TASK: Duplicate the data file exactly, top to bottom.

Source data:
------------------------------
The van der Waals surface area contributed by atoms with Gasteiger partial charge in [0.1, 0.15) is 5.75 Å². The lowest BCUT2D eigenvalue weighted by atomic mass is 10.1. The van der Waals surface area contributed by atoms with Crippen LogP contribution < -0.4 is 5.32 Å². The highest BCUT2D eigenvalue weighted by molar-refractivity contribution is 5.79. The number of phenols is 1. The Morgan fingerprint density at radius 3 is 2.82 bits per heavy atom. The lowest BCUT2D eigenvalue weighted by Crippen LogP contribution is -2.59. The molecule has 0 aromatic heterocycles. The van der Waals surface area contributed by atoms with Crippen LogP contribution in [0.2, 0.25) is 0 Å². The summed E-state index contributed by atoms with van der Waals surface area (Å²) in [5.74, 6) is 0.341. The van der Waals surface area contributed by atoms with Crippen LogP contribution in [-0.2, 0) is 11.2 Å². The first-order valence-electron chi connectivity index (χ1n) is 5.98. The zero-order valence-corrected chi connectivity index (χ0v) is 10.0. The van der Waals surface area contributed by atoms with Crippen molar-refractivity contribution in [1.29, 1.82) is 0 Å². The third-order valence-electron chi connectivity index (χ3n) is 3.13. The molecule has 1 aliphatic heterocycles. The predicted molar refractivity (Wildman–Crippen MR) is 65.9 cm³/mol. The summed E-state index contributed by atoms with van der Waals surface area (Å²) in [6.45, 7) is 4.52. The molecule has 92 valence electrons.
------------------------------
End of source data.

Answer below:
The van der Waals surface area contributed by atoms with Gasteiger partial charge in [0.1, 0.15) is 5.75 Å². The lowest BCUT2D eigenvalue weighted by atomic mass is 10.1. The van der Waals surface area contributed by atoms with Crippen LogP contribution < -0.4 is 5.32 Å². The highest BCUT2D eigenvalue weighted by molar-refractivity contribution is 5.79. The number of phenols is 1. The Morgan fingerprint density at radius 3 is 2.82 bits per heavy atom. The lowest BCUT2D eigenvalue weighted by Crippen LogP contribution is -2.59. The molecule has 0 aromatic heterocycles. The van der Waals surface area contributed by atoms with Crippen LogP contribution in [0.2, 0.25) is 0 Å². The summed E-state index contributed by atoms with van der Waals surface area (Å²) in [5.74, 6) is 0.341. The van der Waals surface area contributed by atoms with Crippen LogP contribution in [-0.2, 0) is 11.2 Å². The first-order valence-electron chi connectivity index (χ1n) is 5.98. The zero-order valence-corrected chi connectivity index (χ0v) is 10.0. The van der Waals surface area contributed by atoms with Crippen molar-refractivity contribution in [1.29, 1.82) is 0 Å². The third-order valence-electron chi connectivity index (χ3n) is 3.13. The molecule has 1 aliphatic heterocycles. The predicted molar refractivity (Wildman–Crippen MR) is 65.9 cm³/mol. The summed E-state index contributed by atoms with van der Waals surface area (Å²) in [6.45, 7) is 4.52. The molecule has 92 valence electrons.